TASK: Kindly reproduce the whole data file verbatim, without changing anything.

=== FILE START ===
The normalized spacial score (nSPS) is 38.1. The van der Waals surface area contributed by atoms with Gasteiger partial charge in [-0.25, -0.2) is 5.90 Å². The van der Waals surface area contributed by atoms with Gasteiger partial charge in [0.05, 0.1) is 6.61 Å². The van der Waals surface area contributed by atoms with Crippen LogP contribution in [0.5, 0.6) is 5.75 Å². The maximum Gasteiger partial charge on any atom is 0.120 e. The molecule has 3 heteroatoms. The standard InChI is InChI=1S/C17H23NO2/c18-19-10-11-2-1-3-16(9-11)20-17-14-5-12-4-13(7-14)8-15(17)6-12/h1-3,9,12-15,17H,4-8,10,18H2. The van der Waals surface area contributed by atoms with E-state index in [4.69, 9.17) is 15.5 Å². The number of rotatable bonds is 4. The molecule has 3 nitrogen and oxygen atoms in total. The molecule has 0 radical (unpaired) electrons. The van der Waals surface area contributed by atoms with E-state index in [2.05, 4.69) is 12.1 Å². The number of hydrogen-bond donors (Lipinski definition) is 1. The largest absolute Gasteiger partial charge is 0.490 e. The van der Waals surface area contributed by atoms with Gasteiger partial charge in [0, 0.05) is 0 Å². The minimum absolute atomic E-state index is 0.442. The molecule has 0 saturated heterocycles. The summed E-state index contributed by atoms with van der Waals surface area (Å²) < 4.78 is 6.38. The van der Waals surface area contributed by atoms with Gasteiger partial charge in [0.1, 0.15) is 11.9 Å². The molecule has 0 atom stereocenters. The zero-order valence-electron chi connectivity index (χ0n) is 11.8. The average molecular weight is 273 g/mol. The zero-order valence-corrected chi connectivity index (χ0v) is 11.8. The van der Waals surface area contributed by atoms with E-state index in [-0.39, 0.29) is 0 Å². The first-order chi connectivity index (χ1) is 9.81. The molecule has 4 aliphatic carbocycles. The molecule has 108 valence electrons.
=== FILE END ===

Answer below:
The normalized spacial score (nSPS) is 38.1. The van der Waals surface area contributed by atoms with Gasteiger partial charge in [-0.25, -0.2) is 5.90 Å². The van der Waals surface area contributed by atoms with Gasteiger partial charge in [0.05, 0.1) is 6.61 Å². The van der Waals surface area contributed by atoms with Crippen LogP contribution in [0.5, 0.6) is 5.75 Å². The maximum Gasteiger partial charge on any atom is 0.120 e. The molecule has 3 heteroatoms. The standard InChI is InChI=1S/C17H23NO2/c18-19-10-11-2-1-3-16(9-11)20-17-14-5-12-4-13(7-14)8-15(17)6-12/h1-3,9,12-15,17H,4-8,10,18H2. The van der Waals surface area contributed by atoms with E-state index in [4.69, 9.17) is 15.5 Å². The number of rotatable bonds is 4. The molecule has 3 nitrogen and oxygen atoms in total. The molecule has 0 radical (unpaired) electrons. The van der Waals surface area contributed by atoms with E-state index in [2.05, 4.69) is 12.1 Å². The number of hydrogen-bond donors (Lipinski definition) is 1. The largest absolute Gasteiger partial charge is 0.490 e. The van der Waals surface area contributed by atoms with Gasteiger partial charge in [0, 0.05) is 0 Å². The minimum absolute atomic E-state index is 0.442. The molecule has 0 saturated heterocycles. The summed E-state index contributed by atoms with van der Waals surface area (Å²) < 4.78 is 6.38. The van der Waals surface area contributed by atoms with Gasteiger partial charge in [0.1, 0.15) is 11.9 Å². The molecule has 0 atom stereocenters. The zero-order valence-electron chi connectivity index (χ0n) is 11.8. The average molecular weight is 273 g/mol. The zero-order valence-corrected chi connectivity index (χ0v) is 11.8. The van der Waals surface area contributed by atoms with E-state index in [-0.39, 0.29) is 0 Å². The first-order chi connectivity index (χ1) is 9.81. The molecule has 4 aliphatic carbocycles. The molecule has 108 valence electrons.